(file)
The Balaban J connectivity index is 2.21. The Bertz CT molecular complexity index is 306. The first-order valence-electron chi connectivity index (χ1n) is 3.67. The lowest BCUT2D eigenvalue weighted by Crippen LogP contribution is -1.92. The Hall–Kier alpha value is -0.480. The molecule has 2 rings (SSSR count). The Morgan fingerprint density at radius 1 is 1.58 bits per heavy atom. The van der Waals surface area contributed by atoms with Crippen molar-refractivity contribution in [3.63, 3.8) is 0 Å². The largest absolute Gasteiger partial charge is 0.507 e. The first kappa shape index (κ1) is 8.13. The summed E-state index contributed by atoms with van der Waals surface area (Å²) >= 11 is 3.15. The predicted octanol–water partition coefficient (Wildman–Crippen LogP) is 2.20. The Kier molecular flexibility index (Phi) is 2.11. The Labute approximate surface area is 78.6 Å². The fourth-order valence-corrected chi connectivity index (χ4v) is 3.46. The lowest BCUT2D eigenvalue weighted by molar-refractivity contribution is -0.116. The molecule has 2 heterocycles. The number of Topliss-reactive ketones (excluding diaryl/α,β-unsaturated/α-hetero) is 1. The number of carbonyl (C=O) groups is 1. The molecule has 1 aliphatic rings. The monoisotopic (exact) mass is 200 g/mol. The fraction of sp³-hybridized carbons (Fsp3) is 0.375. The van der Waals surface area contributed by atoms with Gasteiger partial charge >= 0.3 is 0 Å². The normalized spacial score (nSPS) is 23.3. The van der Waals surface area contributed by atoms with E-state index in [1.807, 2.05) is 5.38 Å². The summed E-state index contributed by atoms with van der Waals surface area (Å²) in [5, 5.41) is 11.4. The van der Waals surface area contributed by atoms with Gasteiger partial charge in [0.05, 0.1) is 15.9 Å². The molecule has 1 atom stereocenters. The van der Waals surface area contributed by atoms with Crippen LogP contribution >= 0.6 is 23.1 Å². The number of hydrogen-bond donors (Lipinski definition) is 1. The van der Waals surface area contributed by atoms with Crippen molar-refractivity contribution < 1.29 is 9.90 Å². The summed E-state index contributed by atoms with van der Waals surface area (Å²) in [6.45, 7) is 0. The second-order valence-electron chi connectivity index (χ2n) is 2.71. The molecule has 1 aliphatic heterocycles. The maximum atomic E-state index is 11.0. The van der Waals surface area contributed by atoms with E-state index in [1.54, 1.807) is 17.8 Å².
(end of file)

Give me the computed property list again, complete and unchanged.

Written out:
The Balaban J connectivity index is 2.21. The Bertz CT molecular complexity index is 306. The first-order valence-electron chi connectivity index (χ1n) is 3.67. The lowest BCUT2D eigenvalue weighted by Crippen LogP contribution is -1.92. The Hall–Kier alpha value is -0.480. The molecule has 2 rings (SSSR count). The Morgan fingerprint density at radius 1 is 1.58 bits per heavy atom. The van der Waals surface area contributed by atoms with Crippen molar-refractivity contribution in [3.63, 3.8) is 0 Å². The largest absolute Gasteiger partial charge is 0.507 e. The first kappa shape index (κ1) is 8.13. The summed E-state index contributed by atoms with van der Waals surface area (Å²) >= 11 is 3.15. The predicted octanol–water partition coefficient (Wildman–Crippen LogP) is 2.20. The Kier molecular flexibility index (Phi) is 2.11. The Labute approximate surface area is 78.6 Å². The fourth-order valence-corrected chi connectivity index (χ4v) is 3.46. The lowest BCUT2D eigenvalue weighted by molar-refractivity contribution is -0.116. The molecule has 2 heterocycles. The number of Topliss-reactive ketones (excluding diaryl/α,β-unsaturated/α-hetero) is 1. The number of carbonyl (C=O) groups is 1. The molecule has 1 aliphatic rings. The monoisotopic (exact) mass is 200 g/mol. The fraction of sp³-hybridized carbons (Fsp3) is 0.375. The van der Waals surface area contributed by atoms with Gasteiger partial charge >= 0.3 is 0 Å². The normalized spacial score (nSPS) is 23.3. The van der Waals surface area contributed by atoms with E-state index in [1.807, 2.05) is 5.38 Å². The summed E-state index contributed by atoms with van der Waals surface area (Å²) in [5, 5.41) is 11.4. The van der Waals surface area contributed by atoms with Gasteiger partial charge in [0.05, 0.1) is 15.9 Å². The molecule has 1 atom stereocenters. The van der Waals surface area contributed by atoms with Crippen LogP contribution >= 0.6 is 23.1 Å². The number of hydrogen-bond donors (Lipinski definition) is 1. The van der Waals surface area contributed by atoms with Crippen molar-refractivity contribution < 1.29 is 9.90 Å². The summed E-state index contributed by atoms with van der Waals surface area (Å²) in [6.45, 7) is 0. The second-order valence-electron chi connectivity index (χ2n) is 2.71. The molecule has 1 aliphatic heterocycles. The maximum atomic E-state index is 11.0. The van der Waals surface area contributed by atoms with E-state index in [1.54, 1.807) is 17.8 Å².